Packers Film Study: Cedric Benson Boosts Play Action Game

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Cedric Benson Preseason Debut
Packers RB Cedric Benson could provide a boost to the Packers play action game.

In the Green Bay Packers’ 27-13 preseason victory over the Cincinnati Bengals on Thursday, Cedric Benson proved some of his worth to the offense. Though he didn’t see the field until the Packers’ second series, his influence on the defense was immediate, especially when it came to the play action fake.

In fact, the Packers went with a play action pass on the first three consecutive downs played by Benson. The first down resulted in an incompletion deep to Jordy Nelson, who probably should have drawn a defensive pass interference flag for getting knocked down when going for the ball. Greg Jennings hauled in the next two play action passes for 19- and 18-yard gains respectively.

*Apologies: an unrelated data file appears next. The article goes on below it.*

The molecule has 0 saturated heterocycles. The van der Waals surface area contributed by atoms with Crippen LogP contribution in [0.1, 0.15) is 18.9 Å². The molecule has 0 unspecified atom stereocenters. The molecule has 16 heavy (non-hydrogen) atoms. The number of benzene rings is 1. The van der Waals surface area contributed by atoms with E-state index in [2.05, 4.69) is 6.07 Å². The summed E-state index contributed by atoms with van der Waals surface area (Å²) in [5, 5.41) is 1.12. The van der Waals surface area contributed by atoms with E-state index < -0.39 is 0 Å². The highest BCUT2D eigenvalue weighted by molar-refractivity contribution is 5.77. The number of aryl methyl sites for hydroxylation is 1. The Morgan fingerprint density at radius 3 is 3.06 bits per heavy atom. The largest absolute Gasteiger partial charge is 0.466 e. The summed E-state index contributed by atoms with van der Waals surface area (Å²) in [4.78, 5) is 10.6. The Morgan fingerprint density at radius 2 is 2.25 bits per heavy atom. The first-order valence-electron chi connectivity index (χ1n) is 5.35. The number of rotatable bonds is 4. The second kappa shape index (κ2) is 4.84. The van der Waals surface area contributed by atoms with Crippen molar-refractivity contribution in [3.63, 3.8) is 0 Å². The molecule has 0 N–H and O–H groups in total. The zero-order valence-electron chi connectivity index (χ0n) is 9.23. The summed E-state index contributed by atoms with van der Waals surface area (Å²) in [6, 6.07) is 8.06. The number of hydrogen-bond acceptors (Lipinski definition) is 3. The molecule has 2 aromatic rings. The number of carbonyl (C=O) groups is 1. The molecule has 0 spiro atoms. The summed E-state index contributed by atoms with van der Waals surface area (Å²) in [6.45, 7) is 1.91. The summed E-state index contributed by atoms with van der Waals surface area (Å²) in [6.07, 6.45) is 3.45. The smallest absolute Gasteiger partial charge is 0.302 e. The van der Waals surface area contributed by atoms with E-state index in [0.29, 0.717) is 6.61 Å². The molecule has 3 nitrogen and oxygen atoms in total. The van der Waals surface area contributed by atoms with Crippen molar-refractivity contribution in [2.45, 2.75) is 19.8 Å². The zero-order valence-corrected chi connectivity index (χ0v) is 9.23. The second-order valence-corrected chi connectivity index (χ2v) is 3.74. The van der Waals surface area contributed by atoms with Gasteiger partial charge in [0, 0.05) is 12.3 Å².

Here is a video of the 18-yard completion to Jennings:

You’ll immediately notice that Bengals safety Reggie Nelson (#20) makes a nice fake at the line as if dropping into coverage before coming on a blitz. He even almost tips the pass intended for Jennings.

But go back again and this time keep your eyes on Bengals cornerback Leon Hall (#29), who is lined up across from Jennings in what appears to be a zone coverage. What the play action fake does here is draw him in to the center of the field, not only keeping Jennings wide open but also giving him room to run. (I particularly love how Jennings makes Hall completely whiff on the tackle.)

In the wake of two play action passes, the defense still bites on the fake for a third time. Even the blitzing safety had to adjust his target from Benson to Rodgers.